Page 1OC-Thursday, September 6, 1979-The Michigan Daily
Women defend state crown
. . 0
By GARY LEVY
As the University nearly empties
out during the last week in April, a small
but eager group of women stay around'
for another month to play tennis.
Winning tennis, that is.
Actually, the Michigan women net-
ters start practicing in the fall, inten-
sifying their workouts over the winter,
and then finally play their first match
before Spring Break in early March.
-UT THE REGULAR season, which
usually lasts through early May, is
usually only a prelude to further chap-
ters in their success story. The 1979
season was no different for the
In Coach Theo Shepherd's first year,
the netters finished the regular season
with a record of 18-3, and then went on
to defend their state championship,
place second in the AIAW Midwest
Regional, and advance to the nationals.
And when all was said and done, the
Wolverines found themselves ranked
among the top 26 teams in the nation.
"The girls played a lot of tennis and
had no serious injuries," Shepherd
noted. The top of the lineup played well
all season long, and the bottom of the
lineup came through when we really
needed it, like in the Ohio State match."
AFTER LOSING to Ohio State in both
the Big Ten meet (which OSU won) and
a regular season contest, the
Wolverines repaid the Buckeyes in the
all-important regional competition.
SENIOR KATHY KARZEN was
Michigan's leader down the stretch,
successfully defending her state tour-
nament titles at first singles. Karzen's
season was a bit extended-she advan-
ced to the individual portion of the
nationals before bowing out in the con-
Tune in for
And Eisner and Co.
win conference 1e
By MARK BOROWSKI
Some things just seem to last forever.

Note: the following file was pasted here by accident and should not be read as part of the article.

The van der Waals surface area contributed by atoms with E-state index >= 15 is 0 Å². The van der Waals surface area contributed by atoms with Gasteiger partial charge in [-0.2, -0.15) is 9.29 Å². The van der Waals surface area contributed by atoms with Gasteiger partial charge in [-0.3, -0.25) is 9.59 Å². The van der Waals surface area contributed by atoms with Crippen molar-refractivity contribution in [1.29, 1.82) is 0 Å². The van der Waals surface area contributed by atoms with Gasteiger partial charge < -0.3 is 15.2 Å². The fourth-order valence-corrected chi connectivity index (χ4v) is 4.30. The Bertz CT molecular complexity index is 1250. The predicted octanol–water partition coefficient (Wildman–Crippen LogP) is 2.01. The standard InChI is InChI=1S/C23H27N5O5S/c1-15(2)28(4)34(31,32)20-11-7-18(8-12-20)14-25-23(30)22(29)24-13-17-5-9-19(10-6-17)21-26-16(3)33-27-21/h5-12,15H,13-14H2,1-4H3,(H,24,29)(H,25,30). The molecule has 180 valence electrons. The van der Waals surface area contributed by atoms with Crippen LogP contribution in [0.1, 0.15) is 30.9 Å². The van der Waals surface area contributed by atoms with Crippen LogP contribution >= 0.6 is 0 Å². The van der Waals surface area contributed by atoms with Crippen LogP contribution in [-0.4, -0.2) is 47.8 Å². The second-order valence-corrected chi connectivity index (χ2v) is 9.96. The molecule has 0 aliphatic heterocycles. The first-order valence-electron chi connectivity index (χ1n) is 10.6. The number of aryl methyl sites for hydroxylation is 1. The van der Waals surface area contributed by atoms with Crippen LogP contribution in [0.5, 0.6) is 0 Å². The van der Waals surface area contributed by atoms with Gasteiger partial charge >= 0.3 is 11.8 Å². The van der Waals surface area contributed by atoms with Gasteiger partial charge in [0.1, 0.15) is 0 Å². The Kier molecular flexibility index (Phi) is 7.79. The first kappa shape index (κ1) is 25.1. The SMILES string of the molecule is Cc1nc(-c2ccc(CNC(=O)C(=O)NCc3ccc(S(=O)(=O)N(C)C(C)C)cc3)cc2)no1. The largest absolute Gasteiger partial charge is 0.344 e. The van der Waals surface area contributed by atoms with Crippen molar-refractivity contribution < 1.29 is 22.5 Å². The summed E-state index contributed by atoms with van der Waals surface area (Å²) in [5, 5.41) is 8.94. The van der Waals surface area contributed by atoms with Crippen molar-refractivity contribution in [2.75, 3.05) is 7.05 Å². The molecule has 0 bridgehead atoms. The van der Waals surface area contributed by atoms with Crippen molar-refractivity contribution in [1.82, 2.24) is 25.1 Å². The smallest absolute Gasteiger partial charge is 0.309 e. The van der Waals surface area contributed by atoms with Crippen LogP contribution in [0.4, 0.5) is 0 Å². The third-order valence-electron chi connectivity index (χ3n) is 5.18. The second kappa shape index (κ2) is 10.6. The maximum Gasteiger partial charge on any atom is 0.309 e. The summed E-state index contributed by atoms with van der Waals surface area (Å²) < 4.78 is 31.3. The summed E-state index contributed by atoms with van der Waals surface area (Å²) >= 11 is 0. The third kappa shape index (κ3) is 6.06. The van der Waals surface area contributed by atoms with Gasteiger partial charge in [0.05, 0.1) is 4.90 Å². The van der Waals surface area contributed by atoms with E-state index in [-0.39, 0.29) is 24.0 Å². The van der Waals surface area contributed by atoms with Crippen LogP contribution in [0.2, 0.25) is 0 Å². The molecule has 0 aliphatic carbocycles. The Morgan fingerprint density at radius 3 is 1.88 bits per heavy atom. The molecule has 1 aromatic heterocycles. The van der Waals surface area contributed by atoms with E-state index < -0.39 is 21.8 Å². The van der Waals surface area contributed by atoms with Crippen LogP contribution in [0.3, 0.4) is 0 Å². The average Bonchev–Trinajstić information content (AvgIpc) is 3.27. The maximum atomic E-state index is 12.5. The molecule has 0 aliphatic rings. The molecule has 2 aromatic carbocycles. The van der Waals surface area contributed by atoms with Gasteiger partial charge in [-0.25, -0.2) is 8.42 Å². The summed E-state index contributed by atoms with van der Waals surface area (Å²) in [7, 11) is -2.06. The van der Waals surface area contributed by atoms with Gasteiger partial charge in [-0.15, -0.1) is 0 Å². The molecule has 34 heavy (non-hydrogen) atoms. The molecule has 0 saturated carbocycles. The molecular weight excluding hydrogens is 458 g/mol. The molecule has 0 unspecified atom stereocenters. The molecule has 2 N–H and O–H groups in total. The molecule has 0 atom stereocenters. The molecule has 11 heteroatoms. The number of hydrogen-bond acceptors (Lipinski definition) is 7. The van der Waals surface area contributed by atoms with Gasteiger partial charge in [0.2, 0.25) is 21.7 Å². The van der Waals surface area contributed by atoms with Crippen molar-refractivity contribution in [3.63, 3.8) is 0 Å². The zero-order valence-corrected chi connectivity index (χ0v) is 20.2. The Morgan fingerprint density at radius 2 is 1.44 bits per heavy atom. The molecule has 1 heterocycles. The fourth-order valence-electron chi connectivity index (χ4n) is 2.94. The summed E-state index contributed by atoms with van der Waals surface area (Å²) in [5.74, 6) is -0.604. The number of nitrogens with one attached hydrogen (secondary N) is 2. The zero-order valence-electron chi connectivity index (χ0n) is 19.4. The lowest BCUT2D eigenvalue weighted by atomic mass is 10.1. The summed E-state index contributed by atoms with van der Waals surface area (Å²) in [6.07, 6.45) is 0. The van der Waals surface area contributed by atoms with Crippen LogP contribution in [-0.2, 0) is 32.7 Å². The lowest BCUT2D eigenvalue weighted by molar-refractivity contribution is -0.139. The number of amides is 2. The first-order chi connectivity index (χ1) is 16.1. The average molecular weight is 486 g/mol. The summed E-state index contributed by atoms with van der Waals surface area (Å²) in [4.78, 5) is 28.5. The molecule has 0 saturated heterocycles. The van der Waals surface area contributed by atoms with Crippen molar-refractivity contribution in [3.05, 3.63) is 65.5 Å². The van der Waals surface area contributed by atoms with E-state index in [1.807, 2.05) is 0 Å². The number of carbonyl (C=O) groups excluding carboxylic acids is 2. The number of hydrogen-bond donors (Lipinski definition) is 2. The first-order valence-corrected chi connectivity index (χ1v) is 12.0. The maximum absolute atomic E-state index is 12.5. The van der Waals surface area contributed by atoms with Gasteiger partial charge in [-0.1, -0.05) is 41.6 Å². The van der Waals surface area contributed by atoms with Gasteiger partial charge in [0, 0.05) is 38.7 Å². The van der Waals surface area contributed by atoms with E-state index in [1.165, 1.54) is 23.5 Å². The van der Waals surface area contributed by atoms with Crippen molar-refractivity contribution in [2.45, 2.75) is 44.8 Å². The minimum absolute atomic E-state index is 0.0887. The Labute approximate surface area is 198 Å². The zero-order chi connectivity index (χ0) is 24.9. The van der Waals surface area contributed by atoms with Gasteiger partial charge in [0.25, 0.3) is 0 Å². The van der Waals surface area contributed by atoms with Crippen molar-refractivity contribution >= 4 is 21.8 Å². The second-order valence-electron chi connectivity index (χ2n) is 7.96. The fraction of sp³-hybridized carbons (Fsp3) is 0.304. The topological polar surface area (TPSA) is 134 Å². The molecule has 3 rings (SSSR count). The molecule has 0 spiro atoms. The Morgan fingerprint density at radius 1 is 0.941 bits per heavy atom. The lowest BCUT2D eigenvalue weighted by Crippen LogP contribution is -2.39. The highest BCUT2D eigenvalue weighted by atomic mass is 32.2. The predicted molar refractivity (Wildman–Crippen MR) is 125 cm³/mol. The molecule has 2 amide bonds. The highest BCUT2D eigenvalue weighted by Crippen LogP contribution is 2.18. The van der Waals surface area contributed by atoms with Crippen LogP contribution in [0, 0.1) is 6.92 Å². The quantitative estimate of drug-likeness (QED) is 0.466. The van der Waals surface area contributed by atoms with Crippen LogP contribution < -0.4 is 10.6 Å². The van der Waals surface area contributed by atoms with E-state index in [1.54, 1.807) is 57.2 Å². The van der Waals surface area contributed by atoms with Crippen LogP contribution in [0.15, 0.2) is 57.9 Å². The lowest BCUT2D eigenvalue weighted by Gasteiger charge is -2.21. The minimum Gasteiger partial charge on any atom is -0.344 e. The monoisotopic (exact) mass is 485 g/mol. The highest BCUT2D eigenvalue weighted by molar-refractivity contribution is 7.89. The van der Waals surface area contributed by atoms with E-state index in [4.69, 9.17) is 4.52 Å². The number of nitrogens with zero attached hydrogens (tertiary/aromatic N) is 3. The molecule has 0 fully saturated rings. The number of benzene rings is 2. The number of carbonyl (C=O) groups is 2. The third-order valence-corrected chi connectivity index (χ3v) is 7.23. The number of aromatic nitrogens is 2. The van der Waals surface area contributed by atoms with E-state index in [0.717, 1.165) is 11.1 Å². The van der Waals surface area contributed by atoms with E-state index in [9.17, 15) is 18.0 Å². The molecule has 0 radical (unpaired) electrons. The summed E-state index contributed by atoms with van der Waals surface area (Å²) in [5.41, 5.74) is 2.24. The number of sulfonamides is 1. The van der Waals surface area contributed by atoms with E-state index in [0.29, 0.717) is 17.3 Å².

There are the natural wonders of the world-Niagara Falls, the Grand
Canyon, Death Valley ...
And then there are man-made wonders-the Taj Mahal, Mt. Rushmore,
the Michigan men's tennis team...
WELL, COACH Brian Eisner probably never thought ten straight Big
Ten titles would qualify his squad as a monument to the masses, but op-
posing squads are slowly being convinced otherwise.
Eisner's netters capped off another banner year in May, winning the Big
Ten title and finishing 13th in the NCAA championships. Individually, the
Wolverines fared just as well-graduated captain Jeff Etterbeek advanced
to the quarterfinal round before he was eliminated by Warren Farrow of
"It will be difficult to replace two team veterans like Etterbeek and
(Peter) Osler," said Eisner of his two gradautes. The pair racked up six con-
ference titles between them during their Wolverine careers-Etterbeek cap-
tured two singles and three doubles titles, while Osler was this year's Big
Ten champion at fifth singles.
But there's no shortage of talent among the 1980 netters. At least recent
statistics sure don't point that way.
JUNIOR MATT HORWITCH will move from the second singles spot,
where he was conference champion his first two seasons, into the number
one position vacated by Etterbeek. Horwitch already has one match worth of
first singles experience behind him-he easily defeated Ernie Hernandez,1
last year's conference champion at that spot, 6-2, 6-2.
Horwitch won't sit atop the lineup without a challenge, however. That
challenge should come from sophomore Michael Leach, the conference